.globl	_start
	pushq	%rbp
        pushq   %rbx
	movq	%rsp,%rbp
	subq	$16,%rsp
	xorl	%eax,%eax
	movl	%ebx,0(%rsp)
	movl	%edx,4(%rsp)
	movl	%ecx,8(%rsp)
	movq	$s0,%rdi
	movl	%eax,%esi
	xorb	%al,%al
	call	printf
	movq	$s1,%rdi
	movq	%rsp,%rsi
	xorb	%al,%al
	call	printf
	movq	%rbp,%rsp
        popq    %rbx
	popq	%rbp
	movl    $1,%eax
        int     $0x80

EAX=1: Processor Info and Feature Bits[edit]

This returns the CPU's stepping, model, and family information in EAX (also called the signature of a CPU), feature flags in EDX and ECX, and additional feature info in EBX.

The format of the information in EAX is as follows:

  • 3:0 – Stepping
  • 7:4 – Model
  • 11:8 – Family
  • 13:12 – Processor Type
  • 19:16 – Extended Model
  • 27:20 – Extended Family

Intel has suggested applications to display the family of a CPU as the sum of the "Family" and the "Extended Family" fields shown above, and the model as the sum of the "Model" and the 4-bit left-shifted "Extended Model" fields.[4]

AMD recommends the same only if "Family" is equal to 15 (i.e. all bits set to 1). If "Family" is lower than 15, only the "Family" and "Model" fields should be used while the "Extended Family" and "Extended Model" bits are reserved. If "Family" is set to 15, then "Extended Family" and the 4-bit left-shifted "Extended Model" should be added to the respective base values.[5]

The processor info and feature flags are manufacturer specific but usually the Intel values are used by other manufacturers for the sake of compatibility.

The standard Intel feature flags are as follows[6][7]

EAX=1 CPUID feature bits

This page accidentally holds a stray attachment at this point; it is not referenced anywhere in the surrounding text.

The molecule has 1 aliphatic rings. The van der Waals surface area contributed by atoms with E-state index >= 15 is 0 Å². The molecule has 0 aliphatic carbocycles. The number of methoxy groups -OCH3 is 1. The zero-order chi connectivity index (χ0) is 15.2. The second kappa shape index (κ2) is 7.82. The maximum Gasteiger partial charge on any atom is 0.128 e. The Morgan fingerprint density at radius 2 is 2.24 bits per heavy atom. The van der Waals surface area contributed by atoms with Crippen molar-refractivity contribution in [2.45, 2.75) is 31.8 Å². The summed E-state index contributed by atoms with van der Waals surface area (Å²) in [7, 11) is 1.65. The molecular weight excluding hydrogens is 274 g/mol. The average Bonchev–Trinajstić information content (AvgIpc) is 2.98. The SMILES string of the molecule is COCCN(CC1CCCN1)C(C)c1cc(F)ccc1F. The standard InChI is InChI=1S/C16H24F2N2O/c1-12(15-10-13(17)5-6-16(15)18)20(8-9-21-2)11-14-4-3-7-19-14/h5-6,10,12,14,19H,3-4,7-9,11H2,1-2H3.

Short Feature Short Feature
0 fpu Onboard x87 FPU sse3 Prescott New Instructions-SSE3 (PNI)
1 vme Virtual 8086 mode extensions (such as VIF, VIP, PIV) pclmulqdq PCLMULQDQ support
2 de Debugging extensions (CR4 bit 3) dtes64 64-bit debug store (edx bit 21)
3 pse Page Size Extension monitor MONITOR and MWAIT instructions (SSE3)
4 tsc Time Stamp Counter ds-cpl CPL qualified debug store
5 msr Model-specific registers vmx Virtual Machine eXtensions
6 pae Physical Address Extension smx Safer Mode Extensions (LaGrande)
7 mce Machine Check Exception est Enhanced SpeedStep
8 cx8 CMPXCHG8 (compare-and-swap) instruction tm2 Thermal Monitor 2
9 apic Onboard Advanced Programmable Interrupt Controller ssse3 Supplemental SSE3 instructions
10 (reserved) cnxt-id L1 Context ID
11 sep SYSENTER and SYSEXIT instructions (reserved)
12 mtrr Memory Type Range Registers fma Fused multiply-add (FMA3)
13 pge Page Global Enable bit in CR4 cx16 CMPXCHG16B instruction
14 mca Machine check architecture xtpr Can disable sending task priority messages
15 cmov Conditional move and FCMOV instructions pdcm Perfmon & debug capability
16 pat Page Attribute Table (reserved)
17 pse-36 36-bit page size extension pcid Process context identifiers (CR4 bit 17)
18 psn Processor Serial Number dca Direct cache access for DMA writes[8][9]
19 clfsh CLFLUSH instruction (SSE2) sse4.1 SSE4.1 instructions
20 (reserved) sse4.2 SSE4.2 instructions
21 ds Debug store: save trace of executed jumps x2apic x2APIC support
22 acpi Onboard thermal control MSRs for ACPI movbe MOVBE instruction (big-endian)